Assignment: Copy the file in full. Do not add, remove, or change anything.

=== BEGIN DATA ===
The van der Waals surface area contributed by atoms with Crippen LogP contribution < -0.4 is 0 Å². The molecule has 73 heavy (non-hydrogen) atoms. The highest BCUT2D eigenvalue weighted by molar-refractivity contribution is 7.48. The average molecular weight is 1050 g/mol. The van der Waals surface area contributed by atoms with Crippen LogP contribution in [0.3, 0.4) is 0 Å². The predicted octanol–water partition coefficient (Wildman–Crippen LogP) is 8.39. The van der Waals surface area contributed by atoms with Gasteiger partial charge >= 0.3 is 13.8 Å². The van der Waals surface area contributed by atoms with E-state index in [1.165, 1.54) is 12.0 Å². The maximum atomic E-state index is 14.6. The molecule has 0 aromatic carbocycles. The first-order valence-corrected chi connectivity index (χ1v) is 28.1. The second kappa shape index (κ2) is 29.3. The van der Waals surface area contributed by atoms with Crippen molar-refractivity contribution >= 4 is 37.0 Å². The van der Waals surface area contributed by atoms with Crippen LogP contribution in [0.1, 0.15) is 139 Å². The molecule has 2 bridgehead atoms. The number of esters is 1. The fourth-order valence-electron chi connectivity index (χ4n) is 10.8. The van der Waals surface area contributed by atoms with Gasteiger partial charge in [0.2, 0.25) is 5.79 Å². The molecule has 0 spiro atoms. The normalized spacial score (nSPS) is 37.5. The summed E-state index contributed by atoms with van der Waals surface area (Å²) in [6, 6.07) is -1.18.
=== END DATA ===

The van der Waals surface area contributed by atoms with Crippen LogP contribution < -0.4 is 0 Å². The molecule has 73 heavy (non-hydrogen) atoms. The highest BCUT2D eigenvalue weighted by molar-refractivity contribution is 7.48. The average molecular weight is 1050 g/mol. The van der Waals surface area contributed by atoms with Crippen LogP contribution in [0.3, 0.4) is 0 Å². The predicted octanol–water partition coefficient (Wildman–Crippen LogP) is 8.39. The van der Waals surface area contributed by atoms with Gasteiger partial charge >= 0.3 is 13.8 Å². The van der Waals surface area contributed by atoms with E-state index in [1.165, 1.54) is 12.0 Å². The maximum atomic E-state index is 14.6. The molecule has 0 aromatic carbocycles. The first-order valence-corrected chi connectivity index (χ1v) is 28.1. The second kappa shape index (κ2) is 29.3. The van der Waals surface area contributed by atoms with Crippen molar-refractivity contribution >= 4 is 37.0 Å². The van der Waals surface area contributed by atoms with Crippen LogP contribution in [0.1, 0.15) is 139 Å². The molecule has 2 bridgehead atoms. The number of esters is 1. The fourth-order valence-electron chi connectivity index (χ4n) is 10.8. The van der Waals surface area contributed by atoms with Gasteiger partial charge in [0.2, 0.25) is 5.79 Å². The molecule has 0 spiro atoms. The normalized spacial score (nSPS) is 37.5. The summed E-state index contributed by atoms with van der Waals surface area (Å²) in [6, 6.07) is -1.18.